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United States v. Harmelech

United States Court of Appeals For the Seventh Circuit
Jun 24, 2019
No. 18-2169 (7th Cir. Jun. 24, 2019)


describing headends in the context of a similar scheme involving DIRECTV

Summary of this case from Directv, LLC v. Wright


No. 18-2169


UNITED STATES OF AMERICA, Plaintiff-Appellee, v. ISHAIHU HARMELECH, Defendant-Appellant.

Appeal from the United States District Court for the Northern District of Illinois, Eastern Division.
No. 15-CR-724 — Elaine E. Bucklo, Judge. Before ROVNER, HAMILTON, and BRENNAN, Circuit Judges.

BRENNAN, Circuit Judge. A federal grand jury indicted Ishaihu Harmelech on two counts of mail fraud under 18 U.S.C. § 1341. Harmelech pleaded guilty to the first count, and the government dismissed the remaining count. in pleading guilty, Harmelech, who owned and operated multiple cable installation companies, admitted to setting up hundreds of DIRECTV accounts under a fraudulent scheme and pocketing the money that should have been paid for servicing those accounts. He now appeals his sentence, arguing the district court erred in calculating DIRECTV's losses and in applying a four-level sentencing enhancement pursuant to Sentencing Guideline § 3B1.1(a). Because we see no error in the district court's loss calculation and sentencing determination, we affirm.

I. The Scheme

Between 2005 and 2011, Harmelech owned and operated three companies that installed cable television services at single-family residences and in multi-dwelling unit properties, such as hospitals, nursing homes, motels, senior living facilities, and apartment buildings. Harmelech managed nine different employees across his three companies, and he was responsible for the day-to-day operations. He continuously held himself out as an authorized dealer and distributor of cable installation services, despite his authorization having lapsed in 2005. As an "authorized" dealer, Harmelech contracted directly with cable providers—including DIRECTV—to install receivers in over 150 multi-dwelling unit properties.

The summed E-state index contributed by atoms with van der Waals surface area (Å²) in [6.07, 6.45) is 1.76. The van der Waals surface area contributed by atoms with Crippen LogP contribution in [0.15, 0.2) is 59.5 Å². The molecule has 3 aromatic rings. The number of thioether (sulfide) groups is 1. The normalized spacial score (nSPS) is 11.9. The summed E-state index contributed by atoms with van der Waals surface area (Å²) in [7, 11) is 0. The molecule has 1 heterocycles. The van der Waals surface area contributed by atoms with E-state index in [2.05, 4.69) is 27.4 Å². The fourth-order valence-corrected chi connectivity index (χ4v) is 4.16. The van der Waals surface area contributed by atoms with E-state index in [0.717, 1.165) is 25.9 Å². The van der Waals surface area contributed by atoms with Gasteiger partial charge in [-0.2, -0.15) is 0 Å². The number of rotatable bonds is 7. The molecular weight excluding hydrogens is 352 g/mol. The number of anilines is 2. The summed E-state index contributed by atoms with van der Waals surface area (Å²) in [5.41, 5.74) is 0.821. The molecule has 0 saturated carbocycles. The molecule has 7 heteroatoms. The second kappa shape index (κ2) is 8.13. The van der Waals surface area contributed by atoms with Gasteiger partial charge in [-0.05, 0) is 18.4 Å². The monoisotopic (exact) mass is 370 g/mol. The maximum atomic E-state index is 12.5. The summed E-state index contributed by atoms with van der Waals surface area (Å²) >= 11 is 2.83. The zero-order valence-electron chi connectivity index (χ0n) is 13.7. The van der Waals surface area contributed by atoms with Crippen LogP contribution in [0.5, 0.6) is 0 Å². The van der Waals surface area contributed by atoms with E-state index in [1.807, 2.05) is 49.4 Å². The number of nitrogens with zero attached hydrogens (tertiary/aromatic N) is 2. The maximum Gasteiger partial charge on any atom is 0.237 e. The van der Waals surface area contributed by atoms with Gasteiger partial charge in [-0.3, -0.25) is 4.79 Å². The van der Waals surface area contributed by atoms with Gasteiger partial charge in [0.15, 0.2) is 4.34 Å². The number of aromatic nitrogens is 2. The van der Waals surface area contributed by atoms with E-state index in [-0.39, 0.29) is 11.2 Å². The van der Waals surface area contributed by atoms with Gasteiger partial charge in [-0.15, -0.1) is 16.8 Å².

Unlike single-family residences, multi-dwelling units typically have one master antenna system with multiple cable receivers placed in a rack called a "headend." Each receiver in the headend is tuned to one channel, and the signal is then distributed throughout the building. Each television set in the building may access multiple channels through the headend. For multi-dwelling unit buildings, it is usually the building owner or manager (rather than individual unit residents) who contracts with a cable provider for the entire building's service. A multi-dwelling receiver is generally more expensive than the same receiver installed in a single-family residence because it provides service to the entire building.

DIRECTV provides satellite television programming to single-family and multi-dwelling customers by installing a satellite receiver on the customer's property and charging a subscription fee. Each receiver bears a unique identification code, which helps tie that receiver to an individual account. The cost of a subscription depends on the type of account (single-family or multi-dwelling) and the channels provided. As is standard industry practice, DIRECTV charges more for multi-dwelling subscriptions than for single-family subscriptions. This rate structure reflects the different installation and service requirements for multi-dwelling unit buildings described above.